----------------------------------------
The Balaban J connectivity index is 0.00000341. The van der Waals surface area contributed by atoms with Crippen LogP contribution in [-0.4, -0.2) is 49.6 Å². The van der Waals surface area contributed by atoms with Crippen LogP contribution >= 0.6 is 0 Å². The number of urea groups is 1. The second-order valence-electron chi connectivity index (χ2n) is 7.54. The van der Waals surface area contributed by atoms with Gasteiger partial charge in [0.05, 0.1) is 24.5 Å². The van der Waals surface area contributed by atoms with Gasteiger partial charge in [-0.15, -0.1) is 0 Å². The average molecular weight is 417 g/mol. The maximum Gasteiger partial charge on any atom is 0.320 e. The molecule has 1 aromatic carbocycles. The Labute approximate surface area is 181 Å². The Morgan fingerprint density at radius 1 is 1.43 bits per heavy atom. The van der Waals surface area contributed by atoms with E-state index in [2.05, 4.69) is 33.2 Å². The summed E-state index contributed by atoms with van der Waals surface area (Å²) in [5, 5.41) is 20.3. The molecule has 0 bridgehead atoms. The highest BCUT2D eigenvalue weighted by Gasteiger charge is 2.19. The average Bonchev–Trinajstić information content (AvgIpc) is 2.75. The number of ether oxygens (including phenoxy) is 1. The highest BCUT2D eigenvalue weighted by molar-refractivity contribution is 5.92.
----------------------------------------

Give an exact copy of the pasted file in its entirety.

The Balaban J connectivity index is 0.00000341. The van der Waals surface area contributed by atoms with Crippen LogP contribution in [-0.4, -0.2) is 49.6 Å². The van der Waals surface area contributed by atoms with Crippen LogP contribution >= 0.6 is 0 Å². The number of urea groups is 1. The second-order valence-electron chi connectivity index (χ2n) is 7.54. The van der Waals surface area contributed by atoms with Gasteiger partial charge in [0.05, 0.1) is 24.5 Å². The van der Waals surface area contributed by atoms with Gasteiger partial charge in [-0.15, -0.1) is 0 Å². The average molecular weight is 417 g/mol. The maximum Gasteiger partial charge on any atom is 0.320 e. The molecule has 1 aromatic carbocycles. The Labute approximate surface area is 181 Å². The Morgan fingerprint density at radius 1 is 1.43 bits per heavy atom. The van der Waals surface area contributed by atoms with E-state index in [2.05, 4.69) is 33.2 Å². The summed E-state index contributed by atoms with van der Waals surface area (Å²) in [5, 5.41) is 20.3. The molecule has 0 bridgehead atoms. The highest BCUT2D eigenvalue weighted by Gasteiger charge is 2.19. The average Bonchev–Trinajstić information content (AvgIpc) is 2.75. The number of ether oxygens (including phenoxy) is 1. The highest BCUT2D eigenvalue weighted by molar-refractivity contribution is 5.92.